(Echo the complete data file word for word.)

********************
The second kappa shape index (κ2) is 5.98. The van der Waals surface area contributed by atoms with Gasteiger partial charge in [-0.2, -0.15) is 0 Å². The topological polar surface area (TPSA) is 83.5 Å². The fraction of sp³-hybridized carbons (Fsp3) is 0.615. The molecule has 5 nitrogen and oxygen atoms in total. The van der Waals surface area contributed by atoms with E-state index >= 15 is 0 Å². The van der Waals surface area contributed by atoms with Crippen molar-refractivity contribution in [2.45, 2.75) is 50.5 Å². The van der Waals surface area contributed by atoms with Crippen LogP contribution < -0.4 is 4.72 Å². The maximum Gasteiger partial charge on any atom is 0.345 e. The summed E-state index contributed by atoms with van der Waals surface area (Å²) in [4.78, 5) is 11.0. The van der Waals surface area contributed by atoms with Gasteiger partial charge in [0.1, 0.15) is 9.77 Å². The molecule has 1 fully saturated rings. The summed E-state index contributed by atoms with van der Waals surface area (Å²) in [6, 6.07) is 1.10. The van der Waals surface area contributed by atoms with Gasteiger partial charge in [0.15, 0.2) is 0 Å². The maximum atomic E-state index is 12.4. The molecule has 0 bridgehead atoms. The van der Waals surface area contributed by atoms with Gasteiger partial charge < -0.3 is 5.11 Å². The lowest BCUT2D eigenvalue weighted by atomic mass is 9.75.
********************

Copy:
The second kappa shape index (κ2) is 5.98. The van der Waals surface area contributed by atoms with Gasteiger partial charge in [-0.2, -0.15) is 0 Å². The topological polar surface area (TPSA) is 83.5 Å². The fraction of sp³-hybridized carbons (Fsp3) is 0.615. The molecule has 5 nitrogen and oxygen atoms in total. The van der Waals surface area contributed by atoms with E-state index >= 15 is 0 Å². The van der Waals surface area contributed by atoms with Crippen molar-refractivity contribution in [2.45, 2.75) is 50.5 Å². The van der Waals surface area contributed by atoms with Crippen LogP contribution < -0.4 is 4.72 Å². The maximum Gasteiger partial charge on any atom is 0.345 e. The summed E-state index contributed by atoms with van der Waals surface area (Å²) in [4.78, 5) is 11.0. The van der Waals surface area contributed by atoms with Gasteiger partial charge in [0.1, 0.15) is 9.77 Å². The molecule has 1 fully saturated rings. The summed E-state index contributed by atoms with van der Waals surface area (Å²) in [6, 6.07) is 1.10. The van der Waals surface area contributed by atoms with Gasteiger partial charge in [0.15, 0.2) is 0 Å². The maximum atomic E-state index is 12.4. The molecule has 0 bridgehead atoms. The van der Waals surface area contributed by atoms with Gasteiger partial charge < -0.3 is 5.11 Å². The lowest BCUT2D eigenvalue weighted by atomic mass is 9.75.